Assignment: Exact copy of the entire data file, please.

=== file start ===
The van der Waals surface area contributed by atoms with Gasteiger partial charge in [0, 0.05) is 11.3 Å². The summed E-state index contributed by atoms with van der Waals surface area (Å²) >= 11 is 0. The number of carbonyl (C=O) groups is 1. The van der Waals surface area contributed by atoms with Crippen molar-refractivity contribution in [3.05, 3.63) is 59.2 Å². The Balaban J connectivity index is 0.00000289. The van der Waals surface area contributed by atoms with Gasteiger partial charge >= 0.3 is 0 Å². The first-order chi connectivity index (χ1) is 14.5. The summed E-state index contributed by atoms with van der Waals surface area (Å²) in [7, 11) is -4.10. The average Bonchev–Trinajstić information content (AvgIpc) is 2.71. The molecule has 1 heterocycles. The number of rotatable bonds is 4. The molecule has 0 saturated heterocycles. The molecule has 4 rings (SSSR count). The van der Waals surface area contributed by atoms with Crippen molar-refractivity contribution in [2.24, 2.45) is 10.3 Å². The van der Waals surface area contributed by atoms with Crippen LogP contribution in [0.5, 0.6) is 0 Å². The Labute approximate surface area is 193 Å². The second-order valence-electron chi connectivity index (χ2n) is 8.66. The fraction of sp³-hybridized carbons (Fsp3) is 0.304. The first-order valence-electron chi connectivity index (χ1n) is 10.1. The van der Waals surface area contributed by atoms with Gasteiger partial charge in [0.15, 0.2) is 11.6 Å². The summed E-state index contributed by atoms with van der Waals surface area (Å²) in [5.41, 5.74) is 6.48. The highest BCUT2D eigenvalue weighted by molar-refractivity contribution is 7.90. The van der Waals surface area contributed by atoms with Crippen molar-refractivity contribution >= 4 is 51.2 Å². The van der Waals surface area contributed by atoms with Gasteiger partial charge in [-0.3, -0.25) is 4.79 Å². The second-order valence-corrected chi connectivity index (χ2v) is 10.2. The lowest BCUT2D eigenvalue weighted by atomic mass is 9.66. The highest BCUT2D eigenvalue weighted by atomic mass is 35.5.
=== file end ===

The van der Waals surface area contributed by atoms with Gasteiger partial charge in [0, 0.05) is 11.3 Å². The summed E-state index contributed by atoms with van der Waals surface area (Å²) >= 11 is 0. The number of carbonyl (C=O) groups is 1. The van der Waals surface area contributed by atoms with Crippen molar-refractivity contribution in [3.05, 3.63) is 59.2 Å². The Balaban J connectivity index is 0.00000289. The van der Waals surface area contributed by atoms with Gasteiger partial charge >= 0.3 is 0 Å². The first-order chi connectivity index (χ1) is 14.5. The summed E-state index contributed by atoms with van der Waals surface area (Å²) in [7, 11) is -4.10. The average Bonchev–Trinajstić information content (AvgIpc) is 2.71. The molecule has 1 heterocycles. The number of rotatable bonds is 4. The molecule has 0 saturated heterocycles. The molecule has 4 rings (SSSR count). The van der Waals surface area contributed by atoms with Crippen molar-refractivity contribution in [2.24, 2.45) is 10.3 Å². The van der Waals surface area contributed by atoms with Crippen LogP contribution in [0.5, 0.6) is 0 Å². The Labute approximate surface area is 193 Å². The second-order valence-electron chi connectivity index (χ2n) is 8.66. The fraction of sp³-hybridized carbons (Fsp3) is 0.304. The first-order valence-electron chi connectivity index (χ1n) is 10.1. The van der Waals surface area contributed by atoms with Gasteiger partial charge in [0.15, 0.2) is 11.6 Å². The summed E-state index contributed by atoms with van der Waals surface area (Å²) in [5.41, 5.74) is 6.48. The highest BCUT2D eigenvalue weighted by molar-refractivity contribution is 7.90. The van der Waals surface area contributed by atoms with Crippen molar-refractivity contribution >= 4 is 51.2 Å². The van der Waals surface area contributed by atoms with Gasteiger partial charge in [-0.3, -0.25) is 4.79 Å². The second-order valence-corrected chi connectivity index (χ2v) is 10.2. The lowest BCUT2D eigenvalue weighted by atomic mass is 9.66. The highest BCUT2D eigenvalue weighted by atomic mass is 35.5.